Most cramps are caused by menstruation itself. This type of period pain is called primary dysmenorrhea. During your period, your body produces hormones called prostaglandins that help your uterus shed its lining. The prostaglandins cause contractions, which you feel as cramps. Some women are believed to create more prostaglandins than others or be more sensitive to them, and thus have more cramps.
Other risk factors for dysmenorrhea are:
Having started your period early or late
Having long periods
Being new to menstruation (younger females tend to have more pain, which goes away as they get older)
Being a smoker (or secondhand smoker)
Never having been pregnant
Having a family history of painful menstrual cramps
Other conditions can cause cramps too. If your severe menstrual cramps are caused by something other than your period, you’re considered to have secondary dysmenorrhea. Some common conditions that can cause cramps are:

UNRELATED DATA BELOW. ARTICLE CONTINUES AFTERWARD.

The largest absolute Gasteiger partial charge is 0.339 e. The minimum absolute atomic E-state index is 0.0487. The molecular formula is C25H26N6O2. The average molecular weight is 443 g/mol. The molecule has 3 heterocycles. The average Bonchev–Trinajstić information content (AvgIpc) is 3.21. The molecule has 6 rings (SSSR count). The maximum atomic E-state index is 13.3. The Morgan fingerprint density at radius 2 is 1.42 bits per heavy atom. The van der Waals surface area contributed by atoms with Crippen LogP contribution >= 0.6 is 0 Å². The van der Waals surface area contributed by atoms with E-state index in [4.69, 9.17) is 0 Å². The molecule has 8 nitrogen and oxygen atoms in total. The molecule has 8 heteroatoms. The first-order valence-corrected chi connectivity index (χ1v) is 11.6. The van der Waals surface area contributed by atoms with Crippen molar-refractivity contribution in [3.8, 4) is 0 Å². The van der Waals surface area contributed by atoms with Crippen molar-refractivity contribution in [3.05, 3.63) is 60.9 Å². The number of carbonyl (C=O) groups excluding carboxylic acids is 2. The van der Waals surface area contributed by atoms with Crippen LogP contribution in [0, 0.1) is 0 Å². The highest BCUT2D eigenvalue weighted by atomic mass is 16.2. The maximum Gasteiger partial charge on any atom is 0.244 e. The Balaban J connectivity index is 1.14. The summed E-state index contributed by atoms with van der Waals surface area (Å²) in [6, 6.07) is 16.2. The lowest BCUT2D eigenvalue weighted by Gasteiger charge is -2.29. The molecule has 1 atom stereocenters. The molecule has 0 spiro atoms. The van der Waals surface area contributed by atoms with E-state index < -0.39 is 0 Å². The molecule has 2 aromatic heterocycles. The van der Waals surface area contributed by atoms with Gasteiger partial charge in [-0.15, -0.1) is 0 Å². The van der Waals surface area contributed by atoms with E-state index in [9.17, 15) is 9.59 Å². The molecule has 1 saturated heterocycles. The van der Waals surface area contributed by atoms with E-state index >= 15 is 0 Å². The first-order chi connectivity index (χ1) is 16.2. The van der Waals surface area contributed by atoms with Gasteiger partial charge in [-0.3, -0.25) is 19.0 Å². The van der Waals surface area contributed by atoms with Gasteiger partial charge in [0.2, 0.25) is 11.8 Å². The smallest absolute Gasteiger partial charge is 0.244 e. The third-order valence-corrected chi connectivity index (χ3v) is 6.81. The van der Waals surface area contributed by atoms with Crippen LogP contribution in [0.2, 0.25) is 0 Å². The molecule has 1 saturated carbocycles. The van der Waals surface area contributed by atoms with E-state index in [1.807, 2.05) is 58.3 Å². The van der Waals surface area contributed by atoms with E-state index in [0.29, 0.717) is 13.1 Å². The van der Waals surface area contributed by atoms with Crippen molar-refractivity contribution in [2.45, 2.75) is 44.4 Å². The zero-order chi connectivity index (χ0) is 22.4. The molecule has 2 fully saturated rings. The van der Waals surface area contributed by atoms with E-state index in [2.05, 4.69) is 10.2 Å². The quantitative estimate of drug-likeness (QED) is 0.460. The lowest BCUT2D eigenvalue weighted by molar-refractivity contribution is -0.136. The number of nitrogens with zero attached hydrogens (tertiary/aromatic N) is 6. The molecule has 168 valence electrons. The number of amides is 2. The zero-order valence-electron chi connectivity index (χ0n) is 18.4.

Menstrual Cramp Treatment at Home
You may be able to relieve your menstrual pain through at-home treatments, such as over-the-counter pain relievers, supplements, and lifestyle changes. Researchers also are studying other possible remedies, including Zumba dancing, yoga, and light therapy. More common menstrual cramp home treatments, which have been supported by research include:
Over-the-counter pain relievers: nonsteroidal anti-inflammatory drugs (NSAIDs), such as ibuprofen and naproxen, relieve pain and reduce prostaglandins. (If you have stomach problems, such as ulcers, or if you have an aspirin allergy, ask your doctor before taking NSAIDs.) Acetaminophen is not quite as effective, but can offer some pain relief.